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Under the volcano: phylogeography and evolution of the cave-dwelling Palmorchestia hypogaea(Amphipoda, Crustacea) at La Palma (Canary Islands)



The amphipod crustacean Palmorchestia hypogaea occurs only in La Palma (Canary Islands) and is one of the few terrestrial amphipods in the world that have adapted to a strictly troglobitic life in volcanic cave habitats. A surface-dwelling closely related species (Palmorchestia epigaea) lives in the humid laurel forest on the same island. Previous studies have suggested that an ancestral littoral Orchestia species colonized the humid forests of La Palma and that subsequent drought episodes in the Canaries reduced the distribution of P. epigaea favouring the colonization of lava tubes through an adaptive shift. This was followed by dispersal via the hypogean crevicular system.


P. hypogaea and P. epigaea did not form reciprocally monophyletic mitochondrial DNA clades. They showed geographically highly structured and genetically divergent populations with current gene flow limited to geographically close surface locations. Coalescence times using Bayesian estimations assuming a non-correlated relaxed clock with a normal prior distribution of the age of La Palma, together with the lack of association of habitat type with ancestral and recent haplotypes, suggest that their adaptation to cave life is relatively ancient.


The data gathered here provide evidence for multiple invasions of the volcanic cave systems that have acted as refuges. A re-evaluation of the taxonomic status of the extant species of Palmorchestia is needed, as the division of the two species by habitat and ecology is unnatural. The information obtained here, and that from previous studies on hypogean fauna, shows the importance of factors such as the uncoupling of morphological and genetic evolution, the role of climatic change and regressive evolution as key processes in leading to subterranean biodiversity.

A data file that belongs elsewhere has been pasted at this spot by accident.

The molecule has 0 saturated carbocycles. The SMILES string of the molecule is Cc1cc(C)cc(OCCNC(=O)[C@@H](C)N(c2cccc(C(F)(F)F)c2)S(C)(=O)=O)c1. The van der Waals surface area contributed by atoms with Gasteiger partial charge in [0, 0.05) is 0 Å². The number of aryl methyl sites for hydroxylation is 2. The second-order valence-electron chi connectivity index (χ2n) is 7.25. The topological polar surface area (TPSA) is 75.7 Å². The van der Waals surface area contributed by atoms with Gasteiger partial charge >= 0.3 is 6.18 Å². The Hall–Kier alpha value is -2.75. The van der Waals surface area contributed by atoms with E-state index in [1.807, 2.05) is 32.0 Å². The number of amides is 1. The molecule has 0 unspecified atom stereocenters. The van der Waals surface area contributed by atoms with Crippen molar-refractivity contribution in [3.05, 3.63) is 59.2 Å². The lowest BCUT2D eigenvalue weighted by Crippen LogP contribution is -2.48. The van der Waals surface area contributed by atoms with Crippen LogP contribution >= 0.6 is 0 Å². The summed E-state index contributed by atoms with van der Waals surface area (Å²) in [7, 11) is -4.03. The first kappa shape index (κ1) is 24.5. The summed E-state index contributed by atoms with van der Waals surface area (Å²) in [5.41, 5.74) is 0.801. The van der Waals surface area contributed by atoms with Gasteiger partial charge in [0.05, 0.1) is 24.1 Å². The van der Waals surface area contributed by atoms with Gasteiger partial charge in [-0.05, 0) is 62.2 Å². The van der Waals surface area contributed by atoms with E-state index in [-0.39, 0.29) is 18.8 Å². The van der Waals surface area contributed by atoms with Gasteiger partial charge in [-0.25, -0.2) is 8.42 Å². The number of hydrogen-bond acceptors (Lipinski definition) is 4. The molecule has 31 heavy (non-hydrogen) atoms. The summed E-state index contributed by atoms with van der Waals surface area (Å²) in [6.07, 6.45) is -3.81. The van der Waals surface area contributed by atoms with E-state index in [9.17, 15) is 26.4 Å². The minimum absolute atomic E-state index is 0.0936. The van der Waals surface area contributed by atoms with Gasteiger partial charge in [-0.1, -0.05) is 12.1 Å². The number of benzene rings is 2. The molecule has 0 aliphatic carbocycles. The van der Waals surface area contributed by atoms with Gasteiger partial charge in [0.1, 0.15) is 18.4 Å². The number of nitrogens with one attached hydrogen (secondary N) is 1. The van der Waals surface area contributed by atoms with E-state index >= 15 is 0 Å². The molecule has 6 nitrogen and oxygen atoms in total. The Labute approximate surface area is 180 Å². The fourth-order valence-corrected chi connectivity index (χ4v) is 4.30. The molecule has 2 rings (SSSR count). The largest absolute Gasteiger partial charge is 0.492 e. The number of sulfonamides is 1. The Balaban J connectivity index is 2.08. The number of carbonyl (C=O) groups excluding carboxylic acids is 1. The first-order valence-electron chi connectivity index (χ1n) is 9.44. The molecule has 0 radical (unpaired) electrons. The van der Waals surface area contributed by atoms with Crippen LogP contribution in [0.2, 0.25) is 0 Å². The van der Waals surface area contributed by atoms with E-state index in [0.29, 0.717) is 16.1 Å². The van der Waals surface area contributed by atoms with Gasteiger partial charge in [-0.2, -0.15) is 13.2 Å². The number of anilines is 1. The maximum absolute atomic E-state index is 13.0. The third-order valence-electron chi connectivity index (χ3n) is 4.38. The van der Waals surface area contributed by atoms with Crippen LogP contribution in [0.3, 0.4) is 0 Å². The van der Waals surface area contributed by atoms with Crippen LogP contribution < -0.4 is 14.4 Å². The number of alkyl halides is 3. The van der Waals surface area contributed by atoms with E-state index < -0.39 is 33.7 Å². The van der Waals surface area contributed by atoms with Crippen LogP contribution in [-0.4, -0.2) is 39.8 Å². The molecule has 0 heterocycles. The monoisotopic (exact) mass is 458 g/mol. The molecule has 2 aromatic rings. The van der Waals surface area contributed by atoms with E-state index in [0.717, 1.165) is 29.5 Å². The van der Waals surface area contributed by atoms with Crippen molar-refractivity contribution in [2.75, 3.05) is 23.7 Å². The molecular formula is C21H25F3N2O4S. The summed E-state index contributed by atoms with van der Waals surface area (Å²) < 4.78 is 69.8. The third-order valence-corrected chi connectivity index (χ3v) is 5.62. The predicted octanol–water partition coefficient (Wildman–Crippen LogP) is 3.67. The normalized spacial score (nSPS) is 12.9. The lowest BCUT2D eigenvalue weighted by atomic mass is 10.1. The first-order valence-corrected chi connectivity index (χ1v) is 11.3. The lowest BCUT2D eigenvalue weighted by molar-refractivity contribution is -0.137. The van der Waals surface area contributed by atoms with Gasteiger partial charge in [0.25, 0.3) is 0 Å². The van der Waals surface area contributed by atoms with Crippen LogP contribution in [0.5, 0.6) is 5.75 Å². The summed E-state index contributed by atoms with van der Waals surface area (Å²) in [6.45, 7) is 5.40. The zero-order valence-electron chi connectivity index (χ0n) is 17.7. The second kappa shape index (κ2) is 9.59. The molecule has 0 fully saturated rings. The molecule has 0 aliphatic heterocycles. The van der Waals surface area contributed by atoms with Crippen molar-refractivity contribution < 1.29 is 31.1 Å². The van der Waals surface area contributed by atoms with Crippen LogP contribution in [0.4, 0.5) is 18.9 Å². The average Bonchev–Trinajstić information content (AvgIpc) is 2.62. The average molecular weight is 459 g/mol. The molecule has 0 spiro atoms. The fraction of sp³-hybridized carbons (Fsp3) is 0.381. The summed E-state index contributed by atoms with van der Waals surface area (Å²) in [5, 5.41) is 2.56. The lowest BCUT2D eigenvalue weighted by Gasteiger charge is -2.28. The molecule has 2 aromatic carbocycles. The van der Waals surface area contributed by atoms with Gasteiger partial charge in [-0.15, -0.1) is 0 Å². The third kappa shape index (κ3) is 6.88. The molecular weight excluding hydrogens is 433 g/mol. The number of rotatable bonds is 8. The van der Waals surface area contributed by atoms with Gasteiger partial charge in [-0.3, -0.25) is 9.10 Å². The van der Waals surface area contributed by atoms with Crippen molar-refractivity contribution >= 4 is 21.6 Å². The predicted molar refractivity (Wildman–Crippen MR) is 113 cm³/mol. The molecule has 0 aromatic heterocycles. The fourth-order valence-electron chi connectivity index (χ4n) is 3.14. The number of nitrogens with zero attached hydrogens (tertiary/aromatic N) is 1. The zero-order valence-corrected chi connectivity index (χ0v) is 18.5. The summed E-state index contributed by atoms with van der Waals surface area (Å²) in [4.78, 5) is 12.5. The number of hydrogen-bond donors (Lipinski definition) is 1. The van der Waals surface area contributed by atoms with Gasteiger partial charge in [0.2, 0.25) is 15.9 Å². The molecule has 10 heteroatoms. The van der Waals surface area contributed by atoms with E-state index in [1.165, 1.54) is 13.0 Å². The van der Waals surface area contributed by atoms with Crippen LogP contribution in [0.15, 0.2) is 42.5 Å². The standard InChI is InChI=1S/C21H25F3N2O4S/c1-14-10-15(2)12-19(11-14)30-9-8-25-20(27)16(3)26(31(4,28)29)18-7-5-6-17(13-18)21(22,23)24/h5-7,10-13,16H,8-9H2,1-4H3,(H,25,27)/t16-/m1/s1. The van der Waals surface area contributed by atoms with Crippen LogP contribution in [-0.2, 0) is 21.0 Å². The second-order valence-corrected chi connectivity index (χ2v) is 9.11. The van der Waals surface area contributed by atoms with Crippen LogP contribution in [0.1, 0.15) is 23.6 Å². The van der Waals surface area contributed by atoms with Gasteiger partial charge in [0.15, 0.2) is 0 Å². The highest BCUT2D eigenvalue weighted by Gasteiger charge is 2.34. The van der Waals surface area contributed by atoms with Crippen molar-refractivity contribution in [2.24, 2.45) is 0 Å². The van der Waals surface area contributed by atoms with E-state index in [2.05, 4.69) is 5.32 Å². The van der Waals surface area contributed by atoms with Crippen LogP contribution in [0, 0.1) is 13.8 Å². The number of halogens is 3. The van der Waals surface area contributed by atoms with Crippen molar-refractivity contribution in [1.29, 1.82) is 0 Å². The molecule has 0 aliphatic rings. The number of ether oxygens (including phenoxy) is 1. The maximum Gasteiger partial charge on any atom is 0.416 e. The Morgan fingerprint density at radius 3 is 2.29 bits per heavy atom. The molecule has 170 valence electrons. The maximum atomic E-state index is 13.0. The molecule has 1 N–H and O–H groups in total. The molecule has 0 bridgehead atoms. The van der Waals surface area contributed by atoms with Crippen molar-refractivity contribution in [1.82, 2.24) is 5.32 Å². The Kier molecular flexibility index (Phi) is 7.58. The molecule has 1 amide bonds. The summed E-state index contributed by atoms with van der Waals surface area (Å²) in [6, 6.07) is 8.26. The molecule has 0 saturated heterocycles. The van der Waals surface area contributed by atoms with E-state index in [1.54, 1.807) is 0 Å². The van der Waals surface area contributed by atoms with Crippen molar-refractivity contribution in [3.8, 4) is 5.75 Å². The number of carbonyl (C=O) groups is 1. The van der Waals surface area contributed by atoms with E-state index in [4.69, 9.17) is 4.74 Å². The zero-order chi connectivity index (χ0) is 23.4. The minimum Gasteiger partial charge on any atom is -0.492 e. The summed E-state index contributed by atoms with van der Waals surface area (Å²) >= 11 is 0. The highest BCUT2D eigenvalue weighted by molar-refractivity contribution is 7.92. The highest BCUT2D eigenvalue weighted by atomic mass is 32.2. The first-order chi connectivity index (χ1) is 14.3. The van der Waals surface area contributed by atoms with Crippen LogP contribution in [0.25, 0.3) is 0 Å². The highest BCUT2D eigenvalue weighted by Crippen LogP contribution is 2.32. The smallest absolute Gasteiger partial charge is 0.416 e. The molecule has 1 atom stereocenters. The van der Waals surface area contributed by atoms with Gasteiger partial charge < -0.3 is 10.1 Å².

Subterranean ecosystems are considered natural laboratories to study the effect of temporal and spatial isolation on genetic divergence [1]. Environmental stability, permanent darkness and oligotrophy are characteristics of caves, either terrestrial (inhabited by so-called troglobites) or sub-aquatic (occupied by stygobionts). The subterranean environment puts their inhabitants under stress conditions, including "perpetual darkness and humidity, lack of some environmental cues, complex mazelike living space, stressful gas mixtures, patchy food resources, barren rocky substrates and occasional flooding" [2].

The evolutionary patterns of the hypogean fauna are barely known, and precise data on the genetic and biogeographic processes associated with the adaptation to this habitat have only recently begun to be gathered [313]. Adaptation to hypogean conditions involves a series of physiological, morphological and behavioural changes collectively known as troglomorphy [14, 15]. These adaptations are common to animals as diverse as arthropods, flatworms and vertebrates, suggesting that they are the result of evolutionary convergence caused by living under similar selective pressures to those posed by the hypogean habitat [1, 16]. Some of the most studied characteristics in that respect are eye reduction and the loss of pigmentation (body and eye pigments) that Darwin [17] attributed to regressions caused by disuse. Nevertheless, adaptation to these conditions seems to involve also other 'non-regressive' morphological changes, such as elongation of the body, antennae and legs of insects or crustaceans and the exacerbation of sensory organs (e.g. lateral receptors in fish or copepod antennules). Extreme convergence in cave life can also obscure species relationships and their geographical limits [3].